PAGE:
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In England and Wales, a workhouse, colloquially known as a spike, was a place where those Life in a workhouse was intended to be harsh, to deter the able- bodied poor and to ensure that only the truly 2 Early Victorian workhouses.
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Workhouse - Wikipedia

A workhouse was a place that sheltered the poor people who did not have the means of supporting themselves. The oldest workhouse can be traced back to though there are records which suggest that such workhouses existed even before that. The Poor Law also suggested building of houses for those who were elderly or terminally sick. In the 17th century, the system of workhouses slowly developed. There were Acts like the Workhouses Test Act of , the Gilberts Act of and the Poor Law Amendment Act of which were brought into force to regularize and systematize the workhouses.

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The workhouses had captured the imagination of the Victorian writers who termed this place as papuer palaces. The Consolidated General Order monitored the workhouse functioning in terms of diet, dress, education, discipline, etc. The routine of the workhouse inmate was designed in such a manner that it was harsh and degrading. The reason behind this was to only enable those people to stay in the workhouse who are genuinely poor and have no place to stay nor have any job for a living.

In the workhouse men, women and children were kept in separate quarters. Such an arrangement was devastating for those children who were living in the workhouse with their parents. The inmates were given a uniform which they had to wear during their stay at the workhouse. Just a year later a school for pauper children in Tooting was the scene of a cholera outbreak which claimed lives.

The inquest found that the effects were exacerbated by a lack of food, poor clothing and overcrowding. It was uncommon but some people guilty of cruelty in the workhouses were brought to justice.

Victorian Era Workhouses History

Ella Gillespie was sentenced to five years of penal servitude for mistreating workhouse children. She whipped them with stinging nettles, forced them to kneel on the wire netting that covered the hot-water pipes and deprived them of water for so long that they resorted to drinking from the toilet bowls.

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Charlie Chaplin in his youth spent a few weeks in the Newington workhouse. In his autobiography Chaplin recounts the Friday morning punishment sessions where the boys lined up on three sides of a square. The miscreants were then caned in front of their peers, often fainting or even requiring treatment in the infirmary.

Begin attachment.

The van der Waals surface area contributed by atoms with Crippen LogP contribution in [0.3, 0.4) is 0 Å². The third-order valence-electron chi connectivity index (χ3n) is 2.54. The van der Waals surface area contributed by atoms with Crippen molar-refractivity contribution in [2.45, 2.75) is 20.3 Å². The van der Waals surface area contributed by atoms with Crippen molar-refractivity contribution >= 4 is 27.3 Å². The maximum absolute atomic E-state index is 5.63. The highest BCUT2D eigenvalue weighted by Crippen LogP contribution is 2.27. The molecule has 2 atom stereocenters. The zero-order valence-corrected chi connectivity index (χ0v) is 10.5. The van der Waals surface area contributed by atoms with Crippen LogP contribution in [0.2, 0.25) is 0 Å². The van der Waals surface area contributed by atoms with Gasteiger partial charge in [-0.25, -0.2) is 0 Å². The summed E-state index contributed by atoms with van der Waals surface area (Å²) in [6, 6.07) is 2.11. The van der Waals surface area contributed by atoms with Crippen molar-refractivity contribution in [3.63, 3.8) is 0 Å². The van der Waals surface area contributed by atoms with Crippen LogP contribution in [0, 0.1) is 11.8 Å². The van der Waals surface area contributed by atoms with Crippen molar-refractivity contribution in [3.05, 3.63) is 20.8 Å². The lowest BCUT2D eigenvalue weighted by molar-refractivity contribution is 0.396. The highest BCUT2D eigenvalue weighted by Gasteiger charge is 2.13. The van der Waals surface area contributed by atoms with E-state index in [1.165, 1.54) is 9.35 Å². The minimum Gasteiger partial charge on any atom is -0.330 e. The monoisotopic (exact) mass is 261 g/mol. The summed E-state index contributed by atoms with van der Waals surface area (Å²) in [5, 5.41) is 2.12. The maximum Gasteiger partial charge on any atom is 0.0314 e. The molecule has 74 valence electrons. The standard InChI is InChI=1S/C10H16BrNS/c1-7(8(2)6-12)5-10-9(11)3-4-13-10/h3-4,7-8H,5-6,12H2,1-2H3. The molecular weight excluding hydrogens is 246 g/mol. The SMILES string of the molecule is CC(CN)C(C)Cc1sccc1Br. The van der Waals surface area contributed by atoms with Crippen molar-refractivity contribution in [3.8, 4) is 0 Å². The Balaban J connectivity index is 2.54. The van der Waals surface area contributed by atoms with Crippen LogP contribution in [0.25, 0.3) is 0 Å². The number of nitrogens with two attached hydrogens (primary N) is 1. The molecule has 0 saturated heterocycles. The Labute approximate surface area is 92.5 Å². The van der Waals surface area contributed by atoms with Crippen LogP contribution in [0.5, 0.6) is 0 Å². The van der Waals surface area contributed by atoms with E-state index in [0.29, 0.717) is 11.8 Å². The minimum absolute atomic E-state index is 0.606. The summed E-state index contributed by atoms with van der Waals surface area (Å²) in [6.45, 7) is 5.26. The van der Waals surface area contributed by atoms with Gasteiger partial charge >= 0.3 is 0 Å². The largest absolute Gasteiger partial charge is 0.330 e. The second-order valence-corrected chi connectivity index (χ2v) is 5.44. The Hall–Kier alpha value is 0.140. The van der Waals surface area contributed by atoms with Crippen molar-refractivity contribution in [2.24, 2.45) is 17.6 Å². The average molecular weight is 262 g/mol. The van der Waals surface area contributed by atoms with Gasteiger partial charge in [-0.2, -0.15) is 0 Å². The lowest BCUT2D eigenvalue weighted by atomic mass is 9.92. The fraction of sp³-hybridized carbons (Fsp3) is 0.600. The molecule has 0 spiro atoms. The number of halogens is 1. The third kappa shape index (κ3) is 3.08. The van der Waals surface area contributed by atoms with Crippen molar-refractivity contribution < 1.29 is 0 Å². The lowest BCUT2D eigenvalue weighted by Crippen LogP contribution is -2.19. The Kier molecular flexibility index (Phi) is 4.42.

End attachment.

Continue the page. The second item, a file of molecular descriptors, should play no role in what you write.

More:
Charlie Chaplin spent a few weeks in a workhouse where canings were common [REX]. Politician Will Crooks was a real rags-to-riches story. He was a child inmate of the Poplar workhouse in the East End of London but returned later in life as one of its guardians. Before the Poor Law Amendment Act Christmas was a day of rest in the workhouses and dinner included baked veal and plum pudding.

After the law stated that although inmates would continue to have the day free from work they were not to be allowed extra food and drink paid for by the workhouse's own funds. In most workhouses Christmas became a time for the guardians to visit and demonstrate their largesse. The usual punishments for adults who broke the workhouse code involved losing their next meal although for more serious breaches they could be brought before magistrates.

However, they could be subjected to humiliating rituals.

Victorian Era Workhouses – The poor people’s shelter

Use of pillories and stocks were common. One poor woman in the East Retford workhouse in had to cut her hair off and was forbidden from wearing a cap for three months because she allowed another inmate to have "very improper connections with her".

Victorian Workhouses - Dickens Show

One solution to the problem of poor children was simply to send them away. In the first organised emigration of poor children took place when the London Common Council sent vagrant children to join the first permanent English settlement in America at Jamestown, Virginia. After large-scale loss of life during attacks by native Americans in and , further waves of children were sent to bolster the colonialists' numbers. Entering almost entirely voluntary process.

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Applicants would approach their local relieving officer who would issue them with an "offer of the house" if they were deemed to be sufficiently deserving of the workhouse's aid. It was up to them if they accepted or not but it was expected that families entered and left the workhouse together. Although known which workhouse was the one which Charles Dickens used as the model for Oliver Twist's home the strongest contender is the Cleveland Street workhouse in London's Fitzrovia.

Food, Clothing and Identity: Life in the Workhouse